10. Dear David, Thank you for sharing your thoughts and congratulations on your amazing achievements. They inspire us all.

  11. Dear Professor Zilberman,
    I would like to congratulate you for this so wonderful year. We are proud of you.
    I wish you and family a very Happy New Year and look forward to welcome you to Vietnam.
    Best regards,

    Duong Thanh An, ELP 2008
    Vice President,
    Vietnam Institute of Policy and Strategy on Natural Resources and Environment
    Ministry of Natural Resources and Environment

  12. Dear David,
    Congratulations for being through 2019 very successfully and for a eventful year of your life.
    You are a great source of inspiration for those who keep doing great work and contribute
    positively in their chosen field of work. I wish you all the best in your endeavors in 2020 and
    happy holidays to you and your family.

  13. Dear David,

    Ruth and I wish you and your family a very happy Holiday Season! While you have shared many of your activities with us through the year, it’s so nice to read about your year-in-review. and see the photos in this blog. The image of you and Gordon in your respective tuxes is priceless! I also share your sentiment regarding the future of the MDP. If there is anything I can do to help, please let me know.

    Take good care and we will see you in 2020!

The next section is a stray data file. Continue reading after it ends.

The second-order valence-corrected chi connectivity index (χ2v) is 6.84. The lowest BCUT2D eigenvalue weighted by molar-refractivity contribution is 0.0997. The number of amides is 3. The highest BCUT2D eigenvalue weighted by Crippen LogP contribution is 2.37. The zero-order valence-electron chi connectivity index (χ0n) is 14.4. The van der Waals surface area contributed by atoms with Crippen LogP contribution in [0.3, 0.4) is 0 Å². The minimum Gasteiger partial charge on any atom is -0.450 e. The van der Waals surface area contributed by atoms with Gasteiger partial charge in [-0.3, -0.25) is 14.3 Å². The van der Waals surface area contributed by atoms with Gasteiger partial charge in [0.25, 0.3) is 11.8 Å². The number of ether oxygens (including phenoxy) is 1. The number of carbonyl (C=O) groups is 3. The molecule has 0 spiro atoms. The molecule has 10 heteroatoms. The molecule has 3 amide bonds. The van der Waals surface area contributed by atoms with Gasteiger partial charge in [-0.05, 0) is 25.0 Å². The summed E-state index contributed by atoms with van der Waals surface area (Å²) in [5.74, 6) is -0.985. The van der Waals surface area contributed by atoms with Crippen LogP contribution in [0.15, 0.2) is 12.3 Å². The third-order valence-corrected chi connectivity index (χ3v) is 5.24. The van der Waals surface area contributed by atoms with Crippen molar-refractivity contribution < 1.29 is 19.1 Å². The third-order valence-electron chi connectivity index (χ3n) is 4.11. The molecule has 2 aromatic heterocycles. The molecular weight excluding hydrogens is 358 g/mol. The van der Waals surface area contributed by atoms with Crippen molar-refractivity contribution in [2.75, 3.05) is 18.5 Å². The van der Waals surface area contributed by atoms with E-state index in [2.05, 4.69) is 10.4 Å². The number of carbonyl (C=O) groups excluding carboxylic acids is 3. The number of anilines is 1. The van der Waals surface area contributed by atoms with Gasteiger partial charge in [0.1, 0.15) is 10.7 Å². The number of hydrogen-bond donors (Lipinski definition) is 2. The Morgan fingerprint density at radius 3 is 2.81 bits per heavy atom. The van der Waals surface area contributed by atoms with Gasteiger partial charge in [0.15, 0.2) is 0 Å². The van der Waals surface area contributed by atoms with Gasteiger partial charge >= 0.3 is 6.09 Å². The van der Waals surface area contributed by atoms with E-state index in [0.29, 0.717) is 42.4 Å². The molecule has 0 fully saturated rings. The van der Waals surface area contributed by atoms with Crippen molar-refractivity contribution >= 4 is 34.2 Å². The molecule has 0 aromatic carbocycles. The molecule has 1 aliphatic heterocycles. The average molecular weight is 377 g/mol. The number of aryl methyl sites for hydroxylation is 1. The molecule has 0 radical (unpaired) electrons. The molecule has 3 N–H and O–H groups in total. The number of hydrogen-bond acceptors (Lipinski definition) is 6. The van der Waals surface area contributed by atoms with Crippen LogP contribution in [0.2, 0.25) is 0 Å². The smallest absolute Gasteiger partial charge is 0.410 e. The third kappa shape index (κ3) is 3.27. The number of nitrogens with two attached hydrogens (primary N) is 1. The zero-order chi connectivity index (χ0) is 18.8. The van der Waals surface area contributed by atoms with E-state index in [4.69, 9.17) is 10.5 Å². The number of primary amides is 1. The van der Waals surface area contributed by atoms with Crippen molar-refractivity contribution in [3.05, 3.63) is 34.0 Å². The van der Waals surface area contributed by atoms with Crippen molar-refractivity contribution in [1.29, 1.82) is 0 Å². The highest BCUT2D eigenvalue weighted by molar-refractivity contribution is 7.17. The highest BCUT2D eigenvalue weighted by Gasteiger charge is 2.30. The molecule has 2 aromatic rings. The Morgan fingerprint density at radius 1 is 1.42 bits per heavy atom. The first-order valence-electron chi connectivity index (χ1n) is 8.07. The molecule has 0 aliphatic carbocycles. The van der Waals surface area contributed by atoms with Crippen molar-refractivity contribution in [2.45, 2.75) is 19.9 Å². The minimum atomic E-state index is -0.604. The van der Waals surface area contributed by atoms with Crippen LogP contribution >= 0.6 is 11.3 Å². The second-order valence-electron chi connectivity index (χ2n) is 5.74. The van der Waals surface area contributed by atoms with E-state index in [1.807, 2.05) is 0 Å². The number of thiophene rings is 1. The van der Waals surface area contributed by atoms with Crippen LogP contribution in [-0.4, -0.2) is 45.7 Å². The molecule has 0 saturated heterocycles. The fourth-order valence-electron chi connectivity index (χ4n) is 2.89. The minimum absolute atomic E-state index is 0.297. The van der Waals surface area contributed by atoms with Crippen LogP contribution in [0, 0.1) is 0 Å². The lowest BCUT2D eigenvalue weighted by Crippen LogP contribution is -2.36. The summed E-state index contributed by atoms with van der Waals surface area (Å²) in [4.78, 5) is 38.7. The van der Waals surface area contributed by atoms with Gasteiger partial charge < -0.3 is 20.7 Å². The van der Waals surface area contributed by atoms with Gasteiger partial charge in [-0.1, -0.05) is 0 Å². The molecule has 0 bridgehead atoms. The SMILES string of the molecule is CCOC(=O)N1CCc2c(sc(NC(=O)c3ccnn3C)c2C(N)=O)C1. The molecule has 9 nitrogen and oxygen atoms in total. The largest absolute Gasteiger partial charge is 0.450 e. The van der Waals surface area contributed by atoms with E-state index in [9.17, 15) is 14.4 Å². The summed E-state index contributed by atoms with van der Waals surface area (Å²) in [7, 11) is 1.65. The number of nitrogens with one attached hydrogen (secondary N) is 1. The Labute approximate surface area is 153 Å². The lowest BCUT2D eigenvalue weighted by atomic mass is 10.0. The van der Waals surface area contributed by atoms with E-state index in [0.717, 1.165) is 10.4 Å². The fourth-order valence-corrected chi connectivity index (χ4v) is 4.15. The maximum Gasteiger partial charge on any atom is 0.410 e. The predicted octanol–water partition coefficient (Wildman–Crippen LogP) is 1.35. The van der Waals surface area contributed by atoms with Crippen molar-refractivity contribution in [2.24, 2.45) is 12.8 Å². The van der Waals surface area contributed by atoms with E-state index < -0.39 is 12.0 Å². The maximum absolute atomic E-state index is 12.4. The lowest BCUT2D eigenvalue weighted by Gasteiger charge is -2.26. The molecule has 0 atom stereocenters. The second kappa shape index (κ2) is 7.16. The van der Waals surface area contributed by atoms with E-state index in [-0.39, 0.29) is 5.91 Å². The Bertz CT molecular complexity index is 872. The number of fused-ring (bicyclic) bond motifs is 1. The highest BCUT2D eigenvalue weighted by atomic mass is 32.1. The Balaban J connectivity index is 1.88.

14. Dear David, Thank you for sharing your thoughts and congratulations on your amazing achievements. They inspire us all.

  15. Dear David:

    Mazel tov on all your accomplishments and I wish you and your family Season’s Greetings!

    Best regards,

    Amit Batabyal

  16. Dear David,

    Always enjoyed reading your reviews, blogs, and op-eds. Congratulations for receiving the Wolf Prize. Pleased to know that your growing family is also doing very well.

    Wish you and your family a happy holiday season.


  17. David, happy holidays! It was great to catch up a bit in Boston this year; sorry we haven’t seen more of each other lately. Best wishes for the new year to you, Leorah, and all you love.

  18. Dear David:
    Congratulations on your remarkable achievements.
    Best for the holiday season and the new year.

  19. Dear David,

    Good to read your review. Congratulations on your achievements. Best wishes always.


  20. Dear David,
    what a nice review. So many achievements. I am concerned as well about the decrease in multidisciplinarity. We can still do something about. it. Let’ s continue in 2020.
    All the best,

Comments are closed.